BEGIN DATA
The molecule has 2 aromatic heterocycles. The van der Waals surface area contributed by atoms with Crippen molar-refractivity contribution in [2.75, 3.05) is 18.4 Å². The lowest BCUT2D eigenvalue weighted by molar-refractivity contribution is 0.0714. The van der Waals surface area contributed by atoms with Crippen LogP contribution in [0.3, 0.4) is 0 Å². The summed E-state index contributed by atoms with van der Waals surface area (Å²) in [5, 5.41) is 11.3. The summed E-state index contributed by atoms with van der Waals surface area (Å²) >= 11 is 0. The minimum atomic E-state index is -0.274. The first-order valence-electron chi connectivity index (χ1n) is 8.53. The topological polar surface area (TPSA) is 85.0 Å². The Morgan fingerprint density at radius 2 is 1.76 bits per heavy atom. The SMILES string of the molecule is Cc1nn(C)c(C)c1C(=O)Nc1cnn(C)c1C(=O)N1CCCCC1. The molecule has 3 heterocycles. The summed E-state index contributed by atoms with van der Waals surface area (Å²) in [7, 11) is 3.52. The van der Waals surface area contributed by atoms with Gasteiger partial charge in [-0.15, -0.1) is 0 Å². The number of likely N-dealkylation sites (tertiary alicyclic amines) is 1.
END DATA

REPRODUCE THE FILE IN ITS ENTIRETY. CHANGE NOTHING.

The molecule has 2 aromatic heterocycles. The van der Waals surface area contributed by atoms with Crippen molar-refractivity contribution in [2.75, 3.05) is 18.4 Å². The lowest BCUT2D eigenvalue weighted by molar-refractivity contribution is 0.0714. The van der Waals surface area contributed by atoms with Crippen LogP contribution in [0.3, 0.4) is 0 Å². The summed E-state index contributed by atoms with van der Waals surface area (Å²) in [5, 5.41) is 11.3. The summed E-state index contributed by atoms with van der Waals surface area (Å²) >= 11 is 0. The minimum atomic E-state index is -0.274. The first-order valence-electron chi connectivity index (χ1n) is 8.53. The topological polar surface area (TPSA) is 85.0 Å². The Morgan fingerprint density at radius 2 is 1.76 bits per heavy atom. The SMILES string of the molecule is Cc1nn(C)c(C)c1C(=O)Nc1cnn(C)c1C(=O)N1CCCCC1. The molecule has 3 heterocycles. The summed E-state index contributed by atoms with van der Waals surface area (Å²) in [7, 11) is 3.52. The van der Waals surface area contributed by atoms with Gasteiger partial charge in [-0.15, -0.1) is 0 Å². The number of likely N-dealkylation sites (tertiary alicyclic amines) is 1.